15 Reasons We Relate to Mule Deer
Reindeer get more attention than mule deer. But it's not fair. These underrated woodland ponies are a cousin of the reindeer and have a lot to offer.
Santa might even want to reconsider his choice of steed.
Mule Deer Are a Little Bit Scared of Everything
So relatable. Instead of being scared of tax season and unexpected auto repair bills, they're scared of actual predators. They have quite a few, including bears, bobcats, coyotes, mountain lions, wolves and even feral dogs.
These predators often target baby mule deer or those who are sick or injured, but all deer are naturally alert and ready to flee at all times.
They’re Also Natural Grazers
We graze on cheese and crackers, while mule deer graze on flowering, herbaceous plants, leaves, twigs and fruit. Their exact diet varies depending on where they live, but they're not very picky.
In the mountains, they snack on juniper and sage, while they'll gladly nibble on prickly pear cactus in dry regions.
They’ve Been Known to Doze off on Occasion as Well
Mule deer doze during the day for a few minutes at a time, much like we do when we haven't had enough coffee.
When they do go to sleep for the night, they seek out sheltered areas that are protected from the wind, especially in winter.
They aren't particular about where they drift off, as long as it's not windy.
While Mule Deer Don’t Hibernate, They Do Bulk Up for Winter
If you feel bad about having to pull out your roomiest sweat pants around the holidays, don't. Mule deer would have to do the same thing, only they don't have to deal with pants. Deer automatically try to eat more high fat foods in the summer and fall months.
Their bodies are also adapted to store extra fat before winter regardless of what they eat. If they didn't store up some extra reserves, they might not make it through the winter without starving.
Admittedly, They’re Way More Athletic Than We Are
Deer can easily jump over a seven- or eight-foot fence, and some can jump even higher. If you want to keep deer out of your yard, you're going to need a giant fence.
People can rarely jump vertically more than a couple of feet, so deer definitely have a leg up on this one.
And Unlike People, They’re Considered a Delicacy
The meat of deer is called venison, and some people love it. Unlike whitetail deer meat, mule deer meat naturally has notes of sage. That's because they live at higher elevations where sagebrush is a readily available snack for them.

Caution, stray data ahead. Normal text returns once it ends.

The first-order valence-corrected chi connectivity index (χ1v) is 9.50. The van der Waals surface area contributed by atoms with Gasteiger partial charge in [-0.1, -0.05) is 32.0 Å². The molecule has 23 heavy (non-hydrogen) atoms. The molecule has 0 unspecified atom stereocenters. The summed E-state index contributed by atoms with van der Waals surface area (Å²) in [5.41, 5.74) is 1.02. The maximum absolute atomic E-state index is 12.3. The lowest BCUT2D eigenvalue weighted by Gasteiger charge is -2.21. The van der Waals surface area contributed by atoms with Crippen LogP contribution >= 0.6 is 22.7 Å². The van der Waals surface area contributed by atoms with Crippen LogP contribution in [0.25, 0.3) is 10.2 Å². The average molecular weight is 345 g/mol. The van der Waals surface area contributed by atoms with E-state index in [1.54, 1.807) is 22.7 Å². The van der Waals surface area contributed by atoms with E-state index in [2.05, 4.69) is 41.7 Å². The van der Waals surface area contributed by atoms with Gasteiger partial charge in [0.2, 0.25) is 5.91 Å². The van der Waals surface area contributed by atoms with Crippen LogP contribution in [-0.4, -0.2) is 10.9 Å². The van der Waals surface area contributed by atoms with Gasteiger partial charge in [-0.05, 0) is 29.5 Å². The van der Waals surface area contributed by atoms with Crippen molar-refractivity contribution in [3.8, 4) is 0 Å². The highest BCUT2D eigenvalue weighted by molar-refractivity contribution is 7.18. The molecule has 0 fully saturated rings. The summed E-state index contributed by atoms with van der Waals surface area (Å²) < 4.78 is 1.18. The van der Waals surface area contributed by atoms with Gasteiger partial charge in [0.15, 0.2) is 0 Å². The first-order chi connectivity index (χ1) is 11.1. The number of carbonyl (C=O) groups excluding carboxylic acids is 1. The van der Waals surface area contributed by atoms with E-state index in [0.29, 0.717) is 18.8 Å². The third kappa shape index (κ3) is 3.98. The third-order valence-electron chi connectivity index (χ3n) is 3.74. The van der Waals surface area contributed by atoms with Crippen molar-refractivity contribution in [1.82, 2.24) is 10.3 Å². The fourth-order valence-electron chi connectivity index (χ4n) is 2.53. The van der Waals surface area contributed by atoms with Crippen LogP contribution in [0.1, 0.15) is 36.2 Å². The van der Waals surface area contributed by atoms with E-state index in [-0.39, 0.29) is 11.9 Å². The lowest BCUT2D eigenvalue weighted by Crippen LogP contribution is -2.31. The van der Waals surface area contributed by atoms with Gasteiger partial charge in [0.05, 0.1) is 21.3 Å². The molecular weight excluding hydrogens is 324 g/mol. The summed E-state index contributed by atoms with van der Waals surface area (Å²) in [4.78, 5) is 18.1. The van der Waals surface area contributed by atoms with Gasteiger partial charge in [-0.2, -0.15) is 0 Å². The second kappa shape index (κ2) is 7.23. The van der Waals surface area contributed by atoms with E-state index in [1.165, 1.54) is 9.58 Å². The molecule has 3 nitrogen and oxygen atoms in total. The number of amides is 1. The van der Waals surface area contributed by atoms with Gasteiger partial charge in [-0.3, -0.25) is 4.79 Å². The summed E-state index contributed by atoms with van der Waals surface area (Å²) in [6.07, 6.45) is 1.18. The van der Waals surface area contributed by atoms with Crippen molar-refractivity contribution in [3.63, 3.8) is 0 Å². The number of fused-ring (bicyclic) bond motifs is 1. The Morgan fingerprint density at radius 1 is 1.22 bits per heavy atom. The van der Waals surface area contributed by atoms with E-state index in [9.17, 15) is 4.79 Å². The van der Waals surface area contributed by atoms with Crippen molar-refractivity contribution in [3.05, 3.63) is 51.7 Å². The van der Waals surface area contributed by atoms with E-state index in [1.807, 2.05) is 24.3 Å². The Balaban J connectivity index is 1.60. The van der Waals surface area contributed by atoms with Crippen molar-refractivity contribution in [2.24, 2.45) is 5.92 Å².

Whitetail meat tends to be sweeter and milder in flavor, so you might as well let the cute mule deer be.
Like People, Mule Deer Live All Over the Place
OK, not all over the place, but pretty close to it. They live across the majority of North America, and they're well adapted to arid, rocky environments.
They can handle desert regions so long as there's enough vegetation to nibble on, but they migrate to higher elevations during the warmest months to escape some of the heat.
And They Take a Few Years to Mature
Mule deer grow up faster than people, but it still takes a few years.
Bucks begin growing antlers when they're just 4 or 5 months old, but it takes until they're about 5 years old until their antlers reach their full size.
They Can Be Rather Impulsive During the Process
Fights can break out among deer of all ages when mating season comes around. Just as with humans, young deer tend to be more dramatic and fiery than older ones.
In the deer world, fights are usually over the territory with the most desirable does. Hopefully, we've evolved beyond that in our world.
But Their Glow-Ups Are Pretty Incredible
As a buck matures, the number of prongs on his antlers increases.
One-pronged antlers don't look all that impressive, but by the time he's fully grown, he'll have an impressive rack of antlers with four prongs on each side.
Just Like Us, They Have to Sort Out How to Attract a Partner
Lucky for them, the mating behavior of mule deer is more simplistic than navigating online dating.
Instead of writing a dating profile, they use scent to attract mates. Deer release musky odors around mating season, which is known as deer rut.
This begins in autumn, when does come into heat. Males compete over territory, then chase does until the does decide he's proven himself.
Mule Deer Have Communities Just Like We Do
Mule deer aren't introverts. They're very social, living in multigenerational groups with several does.
When bucks turn 1, however, they usually leave their herd and venture out on their own or with a small, spread-out group of other young bucks.
It's basically like a frat house, only in the wild and without a rager every weekend.
And They Can Pick Up on Family Gossip Better Than Your Nosiest Aunt
Mule deer have much better hearing than humans, all thanks to their massive ears. Honestly, we wouldn't trade.
sEars with a 22-inch span are much more flattering on a furry-faced buck than they would be on us.
Mule Deer Can Inherit Albinism Just Like People Can
Albino deer are extremely rare, but they do exist. About one in 30,000 deer inherit albinism, but one in 1,000 are piebald.
Piebald deer have patches of white breaking up their normal pigmentation, while albino deer lack all pigment from head to tail.
But They’re Probably More Photogenic Than Most of Us, If We’re Being Honest
How is it that a creature with four stomachs and no thumbs can be cuter than most people? We have no idea. Mule deers have gone and done it anyway.
Don't be fooled, though: Deer are still wild animals, and it's best to give them space. They usually run away from people, but they can be dangerous to pets if they feel threatened.
For more fascinating wildlife facts, keep reading on Always Pets: